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ghoststory

So many of the immediately recognizable images in society are organic.  Sun = warmth, Life = Vegetation, Happiness = a smile or embrace.  It’s natural that this would be the case.  Our establishment of language, advancements in science and technology, and general evolution towards modern comfort, while unique amongst the Earth’s creatures, is nevertheless, in all iterations, an extension of what we are at our core.  Just as emojis, to use a recent example, are undeniably a 21st century construct, their pictorial simplicity is downright prehistoric – complex emotions delivered in a simple image.  All of this is prelude to say that despite humanity’s long history of communication via image, a concept that remains representatively illusory is the one of death.  This is likely because, at the heart of it, what death means to us is absence.  If one were drawing an image, it would need to be divided into “before” and “after”, the emptiness of the latter registering a presence no longer there.  Because visual mediums don’t typically adopt this comics-panel technique, something else, something manufactured by us, must be called upon to convey death, to highlight the emptiness.  Gravestones and tombs do this, certainly, but this registers more as a narrative statement – this person has died.  How do we convey that eternally unsettling notion of a spirit left behind, a cosmic remnant of the person which was previously flesh and blood, a ghost?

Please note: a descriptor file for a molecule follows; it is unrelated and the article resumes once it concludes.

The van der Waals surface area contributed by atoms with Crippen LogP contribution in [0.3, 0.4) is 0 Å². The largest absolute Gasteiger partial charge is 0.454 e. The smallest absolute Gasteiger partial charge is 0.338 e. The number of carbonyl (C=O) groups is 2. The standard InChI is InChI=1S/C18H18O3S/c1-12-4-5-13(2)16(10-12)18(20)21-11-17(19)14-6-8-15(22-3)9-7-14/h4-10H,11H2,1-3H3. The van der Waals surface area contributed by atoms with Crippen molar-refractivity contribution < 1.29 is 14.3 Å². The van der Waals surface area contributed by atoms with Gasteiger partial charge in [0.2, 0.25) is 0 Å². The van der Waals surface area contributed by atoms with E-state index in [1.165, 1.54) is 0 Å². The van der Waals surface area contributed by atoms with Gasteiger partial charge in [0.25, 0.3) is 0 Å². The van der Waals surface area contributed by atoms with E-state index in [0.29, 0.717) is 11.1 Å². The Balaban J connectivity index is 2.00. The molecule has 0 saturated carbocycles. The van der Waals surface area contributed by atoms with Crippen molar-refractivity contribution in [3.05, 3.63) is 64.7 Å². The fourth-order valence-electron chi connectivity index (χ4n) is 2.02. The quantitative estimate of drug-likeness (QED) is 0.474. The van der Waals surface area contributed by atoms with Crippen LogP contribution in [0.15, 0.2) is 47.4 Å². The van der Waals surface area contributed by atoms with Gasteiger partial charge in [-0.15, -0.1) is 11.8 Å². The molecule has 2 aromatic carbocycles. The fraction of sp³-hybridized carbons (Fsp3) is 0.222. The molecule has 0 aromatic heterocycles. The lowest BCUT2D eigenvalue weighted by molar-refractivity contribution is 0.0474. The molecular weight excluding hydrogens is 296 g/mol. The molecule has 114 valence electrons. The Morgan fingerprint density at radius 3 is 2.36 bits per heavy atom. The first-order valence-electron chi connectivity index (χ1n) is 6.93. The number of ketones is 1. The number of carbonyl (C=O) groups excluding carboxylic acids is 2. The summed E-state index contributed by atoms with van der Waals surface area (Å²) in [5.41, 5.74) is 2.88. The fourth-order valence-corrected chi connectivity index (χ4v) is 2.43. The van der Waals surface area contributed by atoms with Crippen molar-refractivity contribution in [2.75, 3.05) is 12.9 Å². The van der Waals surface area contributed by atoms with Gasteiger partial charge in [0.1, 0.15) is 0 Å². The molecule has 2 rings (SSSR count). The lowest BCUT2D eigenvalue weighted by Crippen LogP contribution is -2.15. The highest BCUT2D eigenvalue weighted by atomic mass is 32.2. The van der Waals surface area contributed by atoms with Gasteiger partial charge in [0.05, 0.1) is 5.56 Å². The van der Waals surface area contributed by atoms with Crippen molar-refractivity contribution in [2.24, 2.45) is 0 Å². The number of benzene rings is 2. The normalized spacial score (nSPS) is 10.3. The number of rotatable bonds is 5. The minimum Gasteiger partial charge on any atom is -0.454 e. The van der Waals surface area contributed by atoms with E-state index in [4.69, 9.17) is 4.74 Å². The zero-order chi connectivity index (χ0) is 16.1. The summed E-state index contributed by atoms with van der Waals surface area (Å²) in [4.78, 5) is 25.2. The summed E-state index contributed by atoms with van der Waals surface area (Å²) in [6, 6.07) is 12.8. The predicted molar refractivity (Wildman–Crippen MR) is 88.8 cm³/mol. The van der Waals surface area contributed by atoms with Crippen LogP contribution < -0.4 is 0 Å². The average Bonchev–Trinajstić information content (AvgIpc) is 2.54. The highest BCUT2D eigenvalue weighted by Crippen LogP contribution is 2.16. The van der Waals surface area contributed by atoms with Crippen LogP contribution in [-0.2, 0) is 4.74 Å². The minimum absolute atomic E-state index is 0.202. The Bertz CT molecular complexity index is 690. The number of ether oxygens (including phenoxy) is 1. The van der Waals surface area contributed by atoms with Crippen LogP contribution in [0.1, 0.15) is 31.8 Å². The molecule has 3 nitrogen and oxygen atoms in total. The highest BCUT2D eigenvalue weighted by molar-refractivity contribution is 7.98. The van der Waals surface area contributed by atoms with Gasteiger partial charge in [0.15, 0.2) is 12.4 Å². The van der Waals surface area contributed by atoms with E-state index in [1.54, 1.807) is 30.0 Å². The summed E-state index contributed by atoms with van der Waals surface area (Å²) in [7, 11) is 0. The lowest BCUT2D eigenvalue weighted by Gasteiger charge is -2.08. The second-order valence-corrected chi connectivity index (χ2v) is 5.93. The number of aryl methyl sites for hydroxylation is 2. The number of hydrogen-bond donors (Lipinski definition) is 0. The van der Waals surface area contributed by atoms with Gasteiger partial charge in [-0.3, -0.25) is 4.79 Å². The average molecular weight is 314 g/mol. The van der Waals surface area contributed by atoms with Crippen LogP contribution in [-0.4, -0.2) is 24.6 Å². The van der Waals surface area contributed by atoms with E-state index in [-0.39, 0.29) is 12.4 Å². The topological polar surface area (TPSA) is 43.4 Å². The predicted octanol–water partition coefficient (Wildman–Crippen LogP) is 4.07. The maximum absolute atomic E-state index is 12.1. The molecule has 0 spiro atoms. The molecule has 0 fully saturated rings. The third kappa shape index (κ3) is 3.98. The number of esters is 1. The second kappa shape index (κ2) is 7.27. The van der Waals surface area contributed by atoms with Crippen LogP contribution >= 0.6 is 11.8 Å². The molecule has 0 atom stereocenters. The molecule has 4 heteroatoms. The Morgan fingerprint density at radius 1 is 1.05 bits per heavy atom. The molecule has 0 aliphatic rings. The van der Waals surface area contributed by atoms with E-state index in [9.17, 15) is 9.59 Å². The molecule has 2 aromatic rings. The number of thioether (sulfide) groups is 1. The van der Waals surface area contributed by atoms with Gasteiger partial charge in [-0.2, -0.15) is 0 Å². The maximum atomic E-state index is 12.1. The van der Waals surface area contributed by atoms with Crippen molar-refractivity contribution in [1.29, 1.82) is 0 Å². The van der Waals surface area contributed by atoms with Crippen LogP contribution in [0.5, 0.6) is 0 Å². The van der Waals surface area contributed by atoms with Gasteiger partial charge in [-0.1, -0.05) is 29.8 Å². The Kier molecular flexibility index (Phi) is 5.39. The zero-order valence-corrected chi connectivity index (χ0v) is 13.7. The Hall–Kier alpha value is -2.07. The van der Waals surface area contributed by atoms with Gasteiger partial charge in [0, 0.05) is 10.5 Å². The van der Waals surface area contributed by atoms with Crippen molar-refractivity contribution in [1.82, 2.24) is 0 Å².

Look no further than the most minimalist Halloween costume in history – a white bedsheet with two eye holes cut out.  This is exactly (in concept, if not execution) what director David Lowery (Pete’s Dragon, Ain’t Them Bodies Saints) uses in his latest movie, A Ghost Story, an elegantly simple exploration of the grief and confusion surrounding loss.  Casey Affleck and Rooney Mara, the star-crossed lovers of Ain’t Them Bodies Saints, reunite here to play a warmly intimate, if not rapturously in love, couple living in a somewhat dilapidated fixer-upper in small town USA.  Starting with a widescreen shot of the stars, the aspect ratio slides in to a home-movie rounded square, lending the proceedings an air at once nostalgic and voyeuristic; these are all of our lives and memories, while obviously someone else’s.  It’s within this cozy Instagram framework that various long scenes of domestic life – the autopilot back and forth of bedroom intimacy, frustrations over delayed decision making – unfold.  For long portions of the movie, present and flashback scenes of home play like streamlined Terrence Malick – though with hushed voiceover replaced by palpable silence.  What differentiates the movie from being imitation Malick, though, is the specter of its title.  No later than we’re introduced to Affleck’s bearded musician do we find him hunched over the steering wheel of a truck outside their shack, the home he somewhat inexplicably decided they were committed to and from which Mara yearns to flee.  This shot, one of many, is disarmingly beautiful.  Soundtracked by a chorus of insects those of us who grew up near woods and grass will identify with immediately, the camera tracks across a billowing, of what it’s not obvious at first, until we pan far enough to realize that it’s smoke and nothing is on fire.  The Thin Red Line lives in a scene like this, the incongruity of buzzing, hissing life on the perimeter of humans dying amongst their machines.